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What you need to know about the Polish court reforms

Alistair Walsh with AP, AFP and Reuters)
July 19, 2017

A proposed reform of Poland's supreme court has been described as the latest step in a string of assaults on the independence of the judiciary by Poland's ruling right-wing Law and Justice Party.

Polens Oberstes Gerichtshof
Image: Picture alliance/PAP/B. Zborowski

According to the EU-Commission and the Polish opposition, a proposed reform of Poland's supreme court is the latest step in a perceived string of assaults on the independence of the judiciary by Poland's ruling right wing Law and Justice Party.

If the latest reforms are passed, Poland's ruling right wing Law and Justice party (PiS) will wield considerable influence over the court systems, and be able to sideline any troublesome judges.

Under the proposed reforms:

·    All 83 Supreme Court judges would be immediately dismissed except those chosen by Poland's controversial Justice Minister Ziobro.

·    If the chief justice of the Supreme Court retires, "his duties and powers will be passed on to the court justice designated by the justice minister."

·    Supreme court judges would also be obligated to consider "Christian values" in rulings.

·    Future appointees would still be decided by the National Council of the Judiciary (KRS), but in reforms passed last week but not yet signed by the President, parliament would effectively assume control of that board. Half of the KRS' membership would be made up of members of the lower house of parliament (Sejm), and the other half approved by Sejm-selected judges.

·    Polish President Andrzej Duda, normally closely aligned with the party, made a surprise announcement though, proposing that parliament would need more than a simple majority to propose nominations to the body, meaning they could need the support of other parties.

·    In a law also passed last week, but not yet signed, current presiding judges in the common courts would immediately lose their posts. At that point, the justice minister would have the power to replace thousands of presiding judges with his own acolytes. The justice minister would also have the power to dismiss and appoint court presidents, who decide which judges sit on which cases.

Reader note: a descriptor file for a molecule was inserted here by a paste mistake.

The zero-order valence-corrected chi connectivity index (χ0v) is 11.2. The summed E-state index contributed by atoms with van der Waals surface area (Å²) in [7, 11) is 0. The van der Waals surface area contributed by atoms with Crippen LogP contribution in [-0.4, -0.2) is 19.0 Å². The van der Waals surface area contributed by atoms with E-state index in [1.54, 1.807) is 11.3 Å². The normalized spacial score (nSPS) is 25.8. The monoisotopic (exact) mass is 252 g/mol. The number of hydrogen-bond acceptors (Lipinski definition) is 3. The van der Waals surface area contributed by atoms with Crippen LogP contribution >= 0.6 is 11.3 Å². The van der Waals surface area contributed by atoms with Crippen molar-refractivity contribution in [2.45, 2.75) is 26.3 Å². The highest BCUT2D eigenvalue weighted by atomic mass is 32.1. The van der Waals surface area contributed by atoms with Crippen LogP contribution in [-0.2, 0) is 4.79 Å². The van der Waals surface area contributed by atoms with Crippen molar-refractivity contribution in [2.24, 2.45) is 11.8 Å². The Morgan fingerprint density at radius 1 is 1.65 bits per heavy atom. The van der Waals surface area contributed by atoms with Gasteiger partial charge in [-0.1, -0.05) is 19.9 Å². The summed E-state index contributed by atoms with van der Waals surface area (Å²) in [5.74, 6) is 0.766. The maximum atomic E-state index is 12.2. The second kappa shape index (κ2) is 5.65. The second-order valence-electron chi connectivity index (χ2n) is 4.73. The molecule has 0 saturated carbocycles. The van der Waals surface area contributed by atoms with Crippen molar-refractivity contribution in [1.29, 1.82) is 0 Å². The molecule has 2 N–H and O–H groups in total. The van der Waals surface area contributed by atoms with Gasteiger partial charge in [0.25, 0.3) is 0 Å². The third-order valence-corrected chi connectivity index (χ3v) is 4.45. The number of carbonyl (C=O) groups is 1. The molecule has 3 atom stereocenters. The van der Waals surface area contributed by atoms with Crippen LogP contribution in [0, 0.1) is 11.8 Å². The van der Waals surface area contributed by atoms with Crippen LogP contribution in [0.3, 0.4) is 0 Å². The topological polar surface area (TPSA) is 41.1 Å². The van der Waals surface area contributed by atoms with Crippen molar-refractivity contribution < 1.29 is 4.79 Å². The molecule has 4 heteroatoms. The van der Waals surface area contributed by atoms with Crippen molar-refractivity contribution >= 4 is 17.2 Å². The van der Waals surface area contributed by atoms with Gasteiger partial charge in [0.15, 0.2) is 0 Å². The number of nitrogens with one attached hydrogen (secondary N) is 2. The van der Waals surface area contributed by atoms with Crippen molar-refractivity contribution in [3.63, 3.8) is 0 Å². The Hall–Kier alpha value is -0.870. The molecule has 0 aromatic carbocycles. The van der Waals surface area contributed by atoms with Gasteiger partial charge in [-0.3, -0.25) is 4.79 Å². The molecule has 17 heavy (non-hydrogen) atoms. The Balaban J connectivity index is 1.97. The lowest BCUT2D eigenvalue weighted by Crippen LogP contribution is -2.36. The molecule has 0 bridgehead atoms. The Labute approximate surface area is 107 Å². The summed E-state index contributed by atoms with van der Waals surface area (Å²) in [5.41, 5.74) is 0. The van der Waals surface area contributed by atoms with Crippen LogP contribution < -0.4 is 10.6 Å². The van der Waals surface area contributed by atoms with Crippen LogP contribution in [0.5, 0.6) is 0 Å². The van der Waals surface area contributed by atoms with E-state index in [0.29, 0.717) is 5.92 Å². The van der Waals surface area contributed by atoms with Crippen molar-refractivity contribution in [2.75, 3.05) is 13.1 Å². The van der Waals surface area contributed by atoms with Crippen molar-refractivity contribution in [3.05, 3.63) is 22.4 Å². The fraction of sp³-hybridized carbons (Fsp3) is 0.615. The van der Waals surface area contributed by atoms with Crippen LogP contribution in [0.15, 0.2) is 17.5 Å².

Polen Jaroslaw Kaczynski
Jaroslaw Kaczynski, leader of the PiS (Law and Justice) party Image: Getty Images/AFP/J. Skarzynski

The ruling party has already been condemned by the European Union for stacking loyalists onto the Constitutional Tribunal, which screens legislation for accordance with the national constitution. After winning the 2015 election, the PiS changed the way the court operates - including the order in which cases are heard and how the chief justice is chosen - and has put forward its own judges instead of those approved by the previous parliament.

The party argues that the changes are necessary to destroy the vestiges of communist power inherent in the justice system. Authoritarian PiS party founder Jaroslaw Kaczynski - himself a trained lawyer - believes that Poland's court system is still a "stronghold of post-communists."

It is indeed true that judges were one of the few occupational groups responsible for maintaining the communist state whose backgrounds were not closely examined after 1989 but many fear the reforms would strip the whole justice system of its independence.